Depends on expectations. If people are used to free, they want free. If they’re used to pay, they want to pay (hmm … I must be different here – I always want free!).

How can you compete with free? Microsoft has been doing this for 30 years. They’re not selling software – they’re selling confidence and risk reduction – they’re selling a contractual term, a 1-800 support line.

Some dude says he’s willing to pay for premium video content. He’s being laughed at. His point is that this would be similar to current cable models … so why hasn’t YouTube done this? Chris – YouTube isn’t doing this – they more concerned with content and relevancy instead of premium quality.

Guy is making the next Q&A guy give $20 to a non-profit feed the hungry group, in order to ask a question – the guy agreed and did it! Housing credit bubble question … Chris says it’s different online. You can start a new company with a credit card over the weekend, vs the years and years of the housing market.

1000 True Fans – Can We Have 1000 True Patrons?

I just read 1000 True Fans from Kevin Kelly’s blog – great article! I suggest you go read it. And then come back! Because… I’m wondering… can that model work in a library/non-profit/website setting?

Here’s the gist of the idea presented in the article: for artists or creatives to make a living, they don’t really need a blockbuster hit and billions of sales – instead, they need 1000 true fans. Here’s how Kevin describes a True Fan: “A True Fan is defined as someone who will purchase anything and everything you produce. They will drive 200 miles to see you sing. They will buy the super deluxe re-issued hi-res box set of your stuff even though they have the low-res version. They have a Google Alert set for your name. They bookmark the eBay page where your out-of-print editions show up. They come to your openings. They have you sign their copies. They buy the t-shirt, and the mug, and the hat. They can’t wait till you issue your next work. They are true fans.”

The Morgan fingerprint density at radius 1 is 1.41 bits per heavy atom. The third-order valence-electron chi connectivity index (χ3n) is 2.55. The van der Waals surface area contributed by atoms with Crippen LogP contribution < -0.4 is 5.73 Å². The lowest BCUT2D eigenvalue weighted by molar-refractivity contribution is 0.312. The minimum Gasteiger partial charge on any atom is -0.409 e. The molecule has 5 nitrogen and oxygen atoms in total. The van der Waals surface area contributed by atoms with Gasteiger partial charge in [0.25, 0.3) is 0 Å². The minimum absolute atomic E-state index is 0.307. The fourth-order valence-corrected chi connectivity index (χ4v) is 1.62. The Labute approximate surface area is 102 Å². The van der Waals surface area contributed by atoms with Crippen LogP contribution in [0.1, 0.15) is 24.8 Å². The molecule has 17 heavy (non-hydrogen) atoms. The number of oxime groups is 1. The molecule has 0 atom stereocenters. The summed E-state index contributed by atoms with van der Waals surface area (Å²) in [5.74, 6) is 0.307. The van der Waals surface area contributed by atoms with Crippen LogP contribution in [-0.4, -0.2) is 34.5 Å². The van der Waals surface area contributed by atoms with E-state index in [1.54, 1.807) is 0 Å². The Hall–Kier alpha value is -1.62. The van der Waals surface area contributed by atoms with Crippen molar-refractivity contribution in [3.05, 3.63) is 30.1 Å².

And if those fans end up spending around $100 or so per year (buying your stuff), then you will earn a good living. Pretty cool idea – it’s basically the long tail working itself out from the artist’s viewpoint.

When I read the article, I couldn’t help but think – how does this work in a library setting? What if we had 1000 True Fans? What would that look like? Especially with the impending release of my library’s digital branch (March 31!) – what would 1000 true fans of our digital branch look like? 1000 people engaged in our blogs, leaving substantive comments, maybe joining an online book club, watching our YouTube videos… those 1000 true fans would keep us extremely busy!

And yet, that’s be just a small sampling of our user base, wouldn’t it? Sorta like… say… the group of people that visit our physical branch regularly! Our “regulars.” Our regulars really make up a minority of our total library visiting population – but we focus alot of time on those people – because they’re the ones using our services.

Sure, I want to reach much further than just 1000 people… but having 1000 True Fans of my library’s Digital Branch? That would keep us extremely busy.

Thoughts?